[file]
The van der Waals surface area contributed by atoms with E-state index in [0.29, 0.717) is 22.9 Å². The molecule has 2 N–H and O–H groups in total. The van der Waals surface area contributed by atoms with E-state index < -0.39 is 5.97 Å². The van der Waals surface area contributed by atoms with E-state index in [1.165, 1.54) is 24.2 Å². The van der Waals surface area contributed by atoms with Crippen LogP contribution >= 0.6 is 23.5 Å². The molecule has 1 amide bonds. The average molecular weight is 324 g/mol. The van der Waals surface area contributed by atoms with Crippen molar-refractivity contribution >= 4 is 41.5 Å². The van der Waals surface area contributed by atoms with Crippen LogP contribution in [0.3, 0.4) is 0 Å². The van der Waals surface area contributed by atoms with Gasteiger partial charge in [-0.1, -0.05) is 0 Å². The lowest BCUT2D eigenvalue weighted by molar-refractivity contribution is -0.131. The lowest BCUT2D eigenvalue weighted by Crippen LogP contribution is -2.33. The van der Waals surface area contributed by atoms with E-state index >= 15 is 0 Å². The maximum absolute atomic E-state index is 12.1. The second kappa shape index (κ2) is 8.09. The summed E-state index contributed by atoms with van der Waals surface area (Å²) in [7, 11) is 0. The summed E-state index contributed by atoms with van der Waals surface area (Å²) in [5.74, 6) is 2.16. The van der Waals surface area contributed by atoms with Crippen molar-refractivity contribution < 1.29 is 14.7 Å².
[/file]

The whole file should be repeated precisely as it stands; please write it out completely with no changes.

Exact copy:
The van der Waals surface area contributed by atoms with E-state index in [0.29, 0.717) is 22.9 Å². The molecule has 2 N–H and O–H groups in total. The van der Waals surface area contributed by atoms with E-state index < -0.39 is 5.97 Å². The van der Waals surface area contributed by atoms with E-state index in [1.165, 1.54) is 24.2 Å². The van der Waals surface area contributed by atoms with Crippen LogP contribution >= 0.6 is 23.5 Å². The molecule has 1 amide bonds. The average molecular weight is 324 g/mol. The van der Waals surface area contributed by atoms with Crippen molar-refractivity contribution >= 4 is 41.5 Å². The van der Waals surface area contributed by atoms with Crippen LogP contribution in [0.3, 0.4) is 0 Å². The van der Waals surface area contributed by atoms with Gasteiger partial charge in [-0.1, -0.05) is 0 Å². The lowest BCUT2D eigenvalue weighted by molar-refractivity contribution is -0.131. The lowest BCUT2D eigenvalue weighted by Crippen LogP contribution is -2.33. The van der Waals surface area contributed by atoms with E-state index >= 15 is 0 Å². The maximum absolute atomic E-state index is 12.1. The second kappa shape index (κ2) is 8.09. The summed E-state index contributed by atoms with van der Waals surface area (Å²) in [7, 11) is 0. The summed E-state index contributed by atoms with van der Waals surface area (Å²) in [5.74, 6) is 2.16. The van der Waals surface area contributed by atoms with Crippen molar-refractivity contribution < 1.29 is 14.7 Å².